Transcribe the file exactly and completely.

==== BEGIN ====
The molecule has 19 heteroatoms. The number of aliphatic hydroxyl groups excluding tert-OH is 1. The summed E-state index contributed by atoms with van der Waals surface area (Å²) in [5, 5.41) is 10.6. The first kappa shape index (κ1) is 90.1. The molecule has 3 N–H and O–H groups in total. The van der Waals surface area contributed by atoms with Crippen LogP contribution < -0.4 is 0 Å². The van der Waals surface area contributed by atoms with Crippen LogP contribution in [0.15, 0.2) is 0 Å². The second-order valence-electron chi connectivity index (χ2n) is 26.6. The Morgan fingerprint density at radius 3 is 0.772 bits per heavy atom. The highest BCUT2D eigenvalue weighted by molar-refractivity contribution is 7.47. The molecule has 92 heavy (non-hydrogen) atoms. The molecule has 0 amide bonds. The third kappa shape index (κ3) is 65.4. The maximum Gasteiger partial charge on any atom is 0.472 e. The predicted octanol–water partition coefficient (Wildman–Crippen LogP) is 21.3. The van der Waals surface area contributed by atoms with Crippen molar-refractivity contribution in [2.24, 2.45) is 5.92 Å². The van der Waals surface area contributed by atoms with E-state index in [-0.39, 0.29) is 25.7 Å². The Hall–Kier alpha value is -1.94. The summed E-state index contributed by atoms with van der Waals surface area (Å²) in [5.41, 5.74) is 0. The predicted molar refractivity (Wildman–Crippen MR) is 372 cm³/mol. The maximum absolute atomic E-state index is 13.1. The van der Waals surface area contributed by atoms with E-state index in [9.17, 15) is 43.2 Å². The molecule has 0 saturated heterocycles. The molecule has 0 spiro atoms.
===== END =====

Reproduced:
The molecule has 19 heteroatoms. The number of aliphatic hydroxyl groups excluding tert-OH is 1. The summed E-state index contributed by atoms with van der Waals surface area (Å²) in [5, 5.41) is 10.6. The first kappa shape index (κ1) is 90.1. The molecule has 3 N–H and O–H groups in total. The van der Waals surface area contributed by atoms with Crippen LogP contribution < -0.4 is 0 Å². The van der Waals surface area contributed by atoms with Crippen LogP contribution in [0.15, 0.2) is 0 Å². The second-order valence-electron chi connectivity index (χ2n) is 26.6. The Morgan fingerprint density at radius 3 is 0.772 bits per heavy atom. The highest BCUT2D eigenvalue weighted by molar-refractivity contribution is 7.47. The molecule has 92 heavy (non-hydrogen) atoms. The molecule has 0 amide bonds. The third kappa shape index (κ3) is 65.4. The maximum Gasteiger partial charge on any atom is 0.472 e. The predicted octanol–water partition coefficient (Wildman–Crippen LogP) is 21.3. The van der Waals surface area contributed by atoms with Crippen molar-refractivity contribution in [2.24, 2.45) is 5.92 Å². The van der Waals surface area contributed by atoms with E-state index in [-0.39, 0.29) is 25.7 Å². The Hall–Kier alpha value is -1.94. The summed E-state index contributed by atoms with van der Waals surface area (Å²) in [5.41, 5.74) is 0. The predicted molar refractivity (Wildman–Crippen MR) is 372 cm³/mol. The maximum absolute atomic E-state index is 13.1. The van der Waals surface area contributed by atoms with E-state index in [9.17, 15) is 43.2 Å². The molecule has 0 saturated heterocycles. The molecule has 0 spiro atoms.